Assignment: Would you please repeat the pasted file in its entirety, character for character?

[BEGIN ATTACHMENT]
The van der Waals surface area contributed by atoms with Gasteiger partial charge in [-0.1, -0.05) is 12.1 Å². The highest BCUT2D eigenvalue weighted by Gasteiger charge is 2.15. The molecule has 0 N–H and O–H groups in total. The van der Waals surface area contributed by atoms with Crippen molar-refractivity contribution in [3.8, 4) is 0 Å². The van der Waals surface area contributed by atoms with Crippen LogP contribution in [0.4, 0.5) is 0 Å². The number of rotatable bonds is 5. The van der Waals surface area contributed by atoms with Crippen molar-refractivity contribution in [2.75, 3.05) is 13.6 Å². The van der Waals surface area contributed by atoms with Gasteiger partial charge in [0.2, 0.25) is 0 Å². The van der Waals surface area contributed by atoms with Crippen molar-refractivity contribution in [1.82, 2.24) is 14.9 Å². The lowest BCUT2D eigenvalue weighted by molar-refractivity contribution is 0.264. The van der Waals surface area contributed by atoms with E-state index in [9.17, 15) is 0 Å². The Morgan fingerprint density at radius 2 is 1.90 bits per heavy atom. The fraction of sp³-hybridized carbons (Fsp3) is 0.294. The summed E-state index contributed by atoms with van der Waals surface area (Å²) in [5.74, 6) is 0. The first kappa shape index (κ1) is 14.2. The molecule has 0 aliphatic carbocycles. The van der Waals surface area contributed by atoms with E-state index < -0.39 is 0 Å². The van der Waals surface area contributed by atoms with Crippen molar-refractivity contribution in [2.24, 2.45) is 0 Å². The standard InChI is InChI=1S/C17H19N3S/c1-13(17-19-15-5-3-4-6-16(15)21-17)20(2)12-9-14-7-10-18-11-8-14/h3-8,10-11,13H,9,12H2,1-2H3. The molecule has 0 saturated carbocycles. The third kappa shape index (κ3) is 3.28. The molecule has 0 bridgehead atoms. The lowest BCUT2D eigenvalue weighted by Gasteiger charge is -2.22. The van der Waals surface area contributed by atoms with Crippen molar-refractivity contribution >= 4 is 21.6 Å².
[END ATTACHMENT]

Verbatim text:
The van der Waals surface area contributed by atoms with Gasteiger partial charge in [-0.1, -0.05) is 12.1 Å². The highest BCUT2D eigenvalue weighted by Gasteiger charge is 2.15. The molecule has 0 N–H and O–H groups in total. The van der Waals surface area contributed by atoms with Crippen molar-refractivity contribution in [3.8, 4) is 0 Å². The van der Waals surface area contributed by atoms with Crippen LogP contribution in [0.4, 0.5) is 0 Å². The number of rotatable bonds is 5. The van der Waals surface area contributed by atoms with Crippen molar-refractivity contribution in [2.75, 3.05) is 13.6 Å². The van der Waals surface area contributed by atoms with Gasteiger partial charge in [0.2, 0.25) is 0 Å². The van der Waals surface area contributed by atoms with Crippen molar-refractivity contribution in [1.82, 2.24) is 14.9 Å². The lowest BCUT2D eigenvalue weighted by molar-refractivity contribution is 0.264. The van der Waals surface area contributed by atoms with E-state index in [9.17, 15) is 0 Å². The Morgan fingerprint density at radius 2 is 1.90 bits per heavy atom. The fraction of sp³-hybridized carbons (Fsp3) is 0.294. The summed E-state index contributed by atoms with van der Waals surface area (Å²) in [5.74, 6) is 0. The first kappa shape index (κ1) is 14.2. The molecule has 0 aliphatic carbocycles. The van der Waals surface area contributed by atoms with E-state index < -0.39 is 0 Å². The van der Waals surface area contributed by atoms with Crippen molar-refractivity contribution in [2.24, 2.45) is 0 Å². The standard InChI is InChI=1S/C17H19N3S/c1-13(17-19-15-5-3-4-6-16(15)21-17)20(2)12-9-14-7-10-18-11-8-14/h3-8,10-11,13H,9,12H2,1-2H3. The molecule has 0 saturated carbocycles. The third kappa shape index (κ3) is 3.28. The molecule has 0 bridgehead atoms. The lowest BCUT2D eigenvalue weighted by Gasteiger charge is -2.22. The van der Waals surface area contributed by atoms with Crippen molar-refractivity contribution >= 4 is 21.6 Å².